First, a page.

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I lead our in-house team of 25 graphic designers, photographers, videographers and animators, who create digital content for 50 Nestlé brands. I love my role because my team are a fantastic collective of creative, collaborative and fun people who make our iconic brands shine. Everyone in the team has a creative superpower and a unique personality, so it feels a bit like leading the Avengers!

Describe your leadership style. How would others describe it?

It is important for me to create an open and inclusive environment where people can share the challenges they are facing and ask what leaders can do to help. It is not always obvious what individuals may be struggling with at work and at home in areas such as mental health, women's health, or neurodiversity – but building trust that allows for honest conversations enables us to make adjustments that can make a world of difference to someone.

What advice would you give to rising female leaders?

As we see gender balance on leadership teams improving, the mental picture of a leader or a person in power is still, for many, a senior white male with qualities such as 'gravitas', 'charisma' and 'confidence', which can be at odds with how many women were raised or taught to behave. Female leaders need to find a balance between building their executive presence and staying true to who they are and how they want to interact with others. I have met many soft-spoken or introverted females who are great leaders and have helped me re-define my notion of what an impactful leader is (it is not always about big speeches and wearing a suit and tie!)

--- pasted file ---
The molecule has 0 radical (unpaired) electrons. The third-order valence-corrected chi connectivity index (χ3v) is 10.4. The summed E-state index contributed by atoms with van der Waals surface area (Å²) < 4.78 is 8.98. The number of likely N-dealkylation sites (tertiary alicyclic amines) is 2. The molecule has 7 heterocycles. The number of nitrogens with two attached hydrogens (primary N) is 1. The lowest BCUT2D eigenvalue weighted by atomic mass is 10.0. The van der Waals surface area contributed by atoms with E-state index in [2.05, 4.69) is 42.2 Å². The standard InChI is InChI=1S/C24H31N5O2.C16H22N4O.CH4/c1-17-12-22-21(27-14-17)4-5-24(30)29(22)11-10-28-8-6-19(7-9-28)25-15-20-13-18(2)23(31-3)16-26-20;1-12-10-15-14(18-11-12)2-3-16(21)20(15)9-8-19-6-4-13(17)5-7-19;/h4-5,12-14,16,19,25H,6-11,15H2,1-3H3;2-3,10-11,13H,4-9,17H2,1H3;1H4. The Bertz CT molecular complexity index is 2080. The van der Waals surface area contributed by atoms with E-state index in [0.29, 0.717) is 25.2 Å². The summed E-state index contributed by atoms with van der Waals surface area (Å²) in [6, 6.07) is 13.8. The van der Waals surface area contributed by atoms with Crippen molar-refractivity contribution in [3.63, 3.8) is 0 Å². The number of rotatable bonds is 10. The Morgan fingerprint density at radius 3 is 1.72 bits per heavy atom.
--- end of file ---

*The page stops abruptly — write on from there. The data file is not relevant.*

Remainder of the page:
How have power structures changed since the beginning of your career? What changes are most needed now?

Companies today know the right things to do. We sometimes still see lags in mindset which can show up as micro aggressions in the workplace or virtue signalling without true understanding of what equity and inclusion is. I believe making an effort to live it day to day through small but thoughtful changes can be more powerful over time than grand gestures.

What’s a practical strategy that you use to create inclusion on your team?  

I let people manage their own time and how they work, be it navigating childcare, physical and mental health needs, or seeing families who live far away. I have seen this flexibility not only enables everyone to deliver the best results, but it builds trust and openness in the team.